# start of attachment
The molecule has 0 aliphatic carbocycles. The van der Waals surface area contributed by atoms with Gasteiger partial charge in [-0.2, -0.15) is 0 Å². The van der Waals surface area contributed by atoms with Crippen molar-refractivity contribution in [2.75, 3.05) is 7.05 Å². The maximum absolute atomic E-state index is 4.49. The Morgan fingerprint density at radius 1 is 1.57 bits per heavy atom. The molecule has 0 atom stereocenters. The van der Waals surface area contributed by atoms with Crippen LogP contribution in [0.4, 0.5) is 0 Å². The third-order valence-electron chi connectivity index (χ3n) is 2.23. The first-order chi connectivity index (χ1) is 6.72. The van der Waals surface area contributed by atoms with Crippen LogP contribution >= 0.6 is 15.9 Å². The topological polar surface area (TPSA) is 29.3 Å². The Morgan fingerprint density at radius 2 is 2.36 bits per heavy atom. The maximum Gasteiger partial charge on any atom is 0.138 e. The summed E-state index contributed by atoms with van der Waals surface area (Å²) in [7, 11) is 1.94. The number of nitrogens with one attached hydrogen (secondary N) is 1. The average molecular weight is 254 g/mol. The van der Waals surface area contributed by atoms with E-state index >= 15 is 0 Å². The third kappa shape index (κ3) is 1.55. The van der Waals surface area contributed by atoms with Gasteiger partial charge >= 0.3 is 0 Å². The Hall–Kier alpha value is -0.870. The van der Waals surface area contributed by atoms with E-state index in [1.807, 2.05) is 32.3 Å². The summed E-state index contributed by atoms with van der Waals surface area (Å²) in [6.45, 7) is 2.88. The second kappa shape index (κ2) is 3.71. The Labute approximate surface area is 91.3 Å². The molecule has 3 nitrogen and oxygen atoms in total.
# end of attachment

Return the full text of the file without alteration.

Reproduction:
The molecule has 0 aliphatic carbocycles. The van der Waals surface area contributed by atoms with Gasteiger partial charge in [-0.2, -0.15) is 0 Å². The van der Waals surface area contributed by atoms with Crippen molar-refractivity contribution in [2.75, 3.05) is 7.05 Å². The maximum absolute atomic E-state index is 4.49. The Morgan fingerprint density at radius 1 is 1.57 bits per heavy atom. The molecule has 0 atom stereocenters. The van der Waals surface area contributed by atoms with Crippen LogP contribution in [0.4, 0.5) is 0 Å². The third-order valence-electron chi connectivity index (χ3n) is 2.23. The first-order chi connectivity index (χ1) is 6.72. The van der Waals surface area contributed by atoms with Crippen LogP contribution >= 0.6 is 15.9 Å². The topological polar surface area (TPSA) is 29.3 Å². The Morgan fingerprint density at radius 2 is 2.36 bits per heavy atom. The maximum Gasteiger partial charge on any atom is 0.138 e. The summed E-state index contributed by atoms with van der Waals surface area (Å²) in [7, 11) is 1.94. The number of nitrogens with one attached hydrogen (secondary N) is 1. The average molecular weight is 254 g/mol. The van der Waals surface area contributed by atoms with E-state index >= 15 is 0 Å². The third kappa shape index (κ3) is 1.55. The van der Waals surface area contributed by atoms with Gasteiger partial charge >= 0.3 is 0 Å². The Hall–Kier alpha value is -0.870. The van der Waals surface area contributed by atoms with E-state index in [1.807, 2.05) is 32.3 Å². The summed E-state index contributed by atoms with van der Waals surface area (Å²) in [6.45, 7) is 2.88. The second kappa shape index (κ2) is 3.71. The Labute approximate surface area is 91.3 Å². The molecule has 3 nitrogen and oxygen atoms in total.